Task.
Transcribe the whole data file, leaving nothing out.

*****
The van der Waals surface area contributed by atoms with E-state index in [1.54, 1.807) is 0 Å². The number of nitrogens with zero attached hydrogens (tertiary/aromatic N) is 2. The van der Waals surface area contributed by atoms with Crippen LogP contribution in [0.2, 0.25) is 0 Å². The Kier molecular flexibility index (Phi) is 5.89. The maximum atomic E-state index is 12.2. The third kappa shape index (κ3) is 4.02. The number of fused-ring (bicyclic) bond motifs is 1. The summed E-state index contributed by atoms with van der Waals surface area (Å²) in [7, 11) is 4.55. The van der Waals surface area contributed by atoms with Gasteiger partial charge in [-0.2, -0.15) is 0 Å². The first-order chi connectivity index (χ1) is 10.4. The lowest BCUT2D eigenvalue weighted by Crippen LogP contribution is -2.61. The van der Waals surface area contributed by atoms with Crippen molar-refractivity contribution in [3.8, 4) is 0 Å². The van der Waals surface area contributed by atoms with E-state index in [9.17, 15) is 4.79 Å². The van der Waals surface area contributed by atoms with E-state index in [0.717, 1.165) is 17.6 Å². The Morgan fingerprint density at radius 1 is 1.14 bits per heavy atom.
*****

The van der Waals surface area contributed by atoms with E-state index in [1.54, 1.807) is 0 Å². The number of nitrogens with zero attached hydrogens (tertiary/aromatic N) is 2. The van der Waals surface area contributed by atoms with Crippen LogP contribution in [0.2, 0.25) is 0 Å². The Kier molecular flexibility index (Phi) is 5.89. The maximum atomic E-state index is 12.2. The third kappa shape index (κ3) is 4.02. The number of fused-ring (bicyclic) bond motifs is 1. The summed E-state index contributed by atoms with van der Waals surface area (Å²) in [7, 11) is 4.55. The van der Waals surface area contributed by atoms with Gasteiger partial charge in [-0.2, -0.15) is 0 Å². The first-order chi connectivity index (χ1) is 10.4. The lowest BCUT2D eigenvalue weighted by Crippen LogP contribution is -2.61. The van der Waals surface area contributed by atoms with Crippen molar-refractivity contribution in [3.8, 4) is 0 Å². The van der Waals surface area contributed by atoms with E-state index in [9.17, 15) is 4.79 Å². The van der Waals surface area contributed by atoms with E-state index in [0.717, 1.165) is 17.6 Å². The Morgan fingerprint density at radius 1 is 1.14 bits per heavy atom.